Sophomores Double Down on Disparate Majors
Angelique Archer and William Benthem de Grave, both members of the Class of 2020, share dual passions — economics and theatre — and found a way to develop them both, in part because Hamilton has an open curriculum. Archer and de Grave both intend to forge a career in theatre. Here’s what they have to say about their disparate academic pursuits.
How did you end up with that combination of majors?
Angelique: I got into Hamilton and the Posse program knowing that I was going to become a theatre major. And then my parents, and a lot of other people, were like, ‘OK, but what else?’ And econ sort of just found its way into there. I took an econ class my senior year of high school and continued doing it, and then realized how much I loved it — and how much I loved the way you are able to study society.
Will: I’m trying to be a professional actor, I’m putting most of my focus now into theatre, into building myself as an actor. I’m studying in Chicago at Second City next fall. This summer I’m going to Stella Adler (Studio) to study realism. I’m trying to round myself as much as possible in acting. And then, with econ, it is kind of a backup, but I also find it very interesting. My dad has been an international financial advisor for his entire career. I’ve always watched the news with him, he’s always talked to me about this stuff — and it’s always been interesting.
What’s the best thing about being a theatre major?
Angelique: Everything. I love theatre. I like econ but I love theatre, and this semester has just been me realizing that every aspect of theatre, I love. What would be my favorite aspect? My favorite aspect of theatre and performance is exploring humanity in all of its complexities. And how, as an actor, you are able to become someone or explore parts of yourself that you didn’t know existed.
Will: Probably the community. To me, my closest friends, arguably, are in the Theatre Department. When you do a production at Hamilton, like a main stage production, there’s no better way to get to know a group of people. Because you’re all just invested in the same thing, working with each other. Especially when Tech Week comes around, and everyone’s just exhausted. It’s a shared exhaustion.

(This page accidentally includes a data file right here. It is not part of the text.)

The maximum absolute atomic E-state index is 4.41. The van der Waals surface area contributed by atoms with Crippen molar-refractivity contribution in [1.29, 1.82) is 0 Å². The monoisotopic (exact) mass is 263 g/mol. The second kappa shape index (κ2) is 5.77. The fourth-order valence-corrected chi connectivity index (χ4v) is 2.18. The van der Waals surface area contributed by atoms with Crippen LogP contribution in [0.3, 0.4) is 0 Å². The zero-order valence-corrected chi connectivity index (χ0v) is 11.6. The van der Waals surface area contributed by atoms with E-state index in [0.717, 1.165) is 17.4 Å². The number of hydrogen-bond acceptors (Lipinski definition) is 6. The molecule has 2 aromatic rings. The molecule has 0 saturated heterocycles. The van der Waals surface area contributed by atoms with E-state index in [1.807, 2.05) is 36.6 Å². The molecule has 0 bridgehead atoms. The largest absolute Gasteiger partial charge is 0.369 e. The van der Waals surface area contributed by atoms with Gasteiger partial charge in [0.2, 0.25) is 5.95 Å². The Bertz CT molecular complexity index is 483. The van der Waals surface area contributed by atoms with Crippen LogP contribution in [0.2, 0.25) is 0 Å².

What’s the best thing about being an economics major?
Angelique: Something that I’ve really explored this semester is developmental economics, which is using the skills that you would use in science to help society.
Will: It’s definitely given me a larger perspective of how the world actually works, not just in an economic sense but in terms of how self-interest works. I’ve never been that into politics, but now I find myself looking more at the news, specifically in economics, but a lot more things make sense in the world...
Did the open curriculum have an impact on your ability to pursue both?
Angelique: Honestly, I wouldn’t be able to double major and study (off-campus) for an entire year without the open curriculum. Even if I had a couple of more requirements, I wouldn’t be able to do it. Hamilton really allowed me to do that, and so did the fact that my professors pushed me to do it. Because I was thinking about dropping the New York City program and spending another semester here, and Mark Cryer, my theatre professor and advisor, was like, ‘No. There is so much more that you can learn studying (off campus).’
Will: Oh yeah, completely. The open curriculum has easily let me do both of those things. But also I think it’s great because in econ you have to do intro, micro, and macro classes, but now that I’ve finished those, I can put my focus into what I want to do in econ. And in theatre, I can do more performance classes as opposed to design classes. In economics, I’m interested in statistics and econometrics and stuff like that. At a conservatory or at a business school, it’s just not (all) available.